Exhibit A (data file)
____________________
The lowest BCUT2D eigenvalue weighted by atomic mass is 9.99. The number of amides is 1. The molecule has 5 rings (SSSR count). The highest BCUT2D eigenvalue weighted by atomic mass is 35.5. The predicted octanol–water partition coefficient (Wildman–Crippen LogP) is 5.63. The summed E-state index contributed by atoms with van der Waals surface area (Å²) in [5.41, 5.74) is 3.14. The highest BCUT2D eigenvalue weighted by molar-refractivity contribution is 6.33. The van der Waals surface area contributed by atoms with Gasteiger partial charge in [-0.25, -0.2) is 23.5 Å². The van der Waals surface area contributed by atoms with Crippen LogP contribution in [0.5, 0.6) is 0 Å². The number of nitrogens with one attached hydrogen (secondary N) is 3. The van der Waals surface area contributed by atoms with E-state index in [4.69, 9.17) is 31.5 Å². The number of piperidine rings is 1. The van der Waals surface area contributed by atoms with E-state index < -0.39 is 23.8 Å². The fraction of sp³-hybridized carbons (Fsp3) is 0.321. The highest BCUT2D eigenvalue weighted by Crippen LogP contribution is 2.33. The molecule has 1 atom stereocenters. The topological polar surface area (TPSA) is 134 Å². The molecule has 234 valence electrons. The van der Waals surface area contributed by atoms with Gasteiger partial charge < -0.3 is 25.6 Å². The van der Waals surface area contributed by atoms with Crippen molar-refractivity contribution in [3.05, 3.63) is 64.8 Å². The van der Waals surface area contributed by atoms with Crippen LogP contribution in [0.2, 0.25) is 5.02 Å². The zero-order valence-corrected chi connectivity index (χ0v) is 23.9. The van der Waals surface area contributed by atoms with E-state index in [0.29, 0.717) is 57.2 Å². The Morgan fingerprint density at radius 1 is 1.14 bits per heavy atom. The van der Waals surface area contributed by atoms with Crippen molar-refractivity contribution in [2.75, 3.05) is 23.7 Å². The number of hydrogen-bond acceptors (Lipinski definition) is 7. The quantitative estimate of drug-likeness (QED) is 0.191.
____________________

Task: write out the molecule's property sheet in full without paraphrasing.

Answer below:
The lowest BCUT2D eigenvalue weighted by atomic mass is 9.99. The number of amides is 1. The molecule has 5 rings (SSSR count). The highest BCUT2D eigenvalue weighted by atomic mass is 35.5. The predicted octanol–water partition coefficient (Wildman–Crippen LogP) is 5.63. The summed E-state index contributed by atoms with van der Waals surface area (Å²) in [5.41, 5.74) is 3.14. The highest BCUT2D eigenvalue weighted by molar-refractivity contribution is 6.33. The van der Waals surface area contributed by atoms with Gasteiger partial charge in [-0.25, -0.2) is 23.5 Å². The van der Waals surface area contributed by atoms with Crippen LogP contribution in [0.5, 0.6) is 0 Å². The number of nitrogens with one attached hydrogen (secondary N) is 3. The van der Waals surface area contributed by atoms with E-state index in [4.69, 9.17) is 31.5 Å². The number of piperidine rings is 1. The van der Waals surface area contributed by atoms with E-state index < -0.39 is 23.8 Å². The fraction of sp³-hybridized carbons (Fsp3) is 0.321. The highest BCUT2D eigenvalue weighted by Crippen LogP contribution is 2.33. The molecule has 1 atom stereocenters. The topological polar surface area (TPSA) is 134 Å². The molecule has 234 valence electrons. The van der Waals surface area contributed by atoms with Gasteiger partial charge < -0.3 is 25.6 Å². The van der Waals surface area contributed by atoms with Crippen molar-refractivity contribution in [3.05, 3.63) is 64.8 Å². The van der Waals surface area contributed by atoms with Crippen LogP contribution in [0.2, 0.25) is 5.02 Å². The zero-order valence-corrected chi connectivity index (χ0v) is 23.9. The van der Waals surface area contributed by atoms with E-state index in [0.29, 0.717) is 57.2 Å². The Morgan fingerprint density at radius 1 is 1.14 bits per heavy atom. The van der Waals surface area contributed by atoms with Crippen molar-refractivity contribution in [2.75, 3.05) is 23.7 Å². The number of hydrogen-bond acceptors (Lipinski definition) is 7. The quantitative estimate of drug-likeness (QED) is 0.191.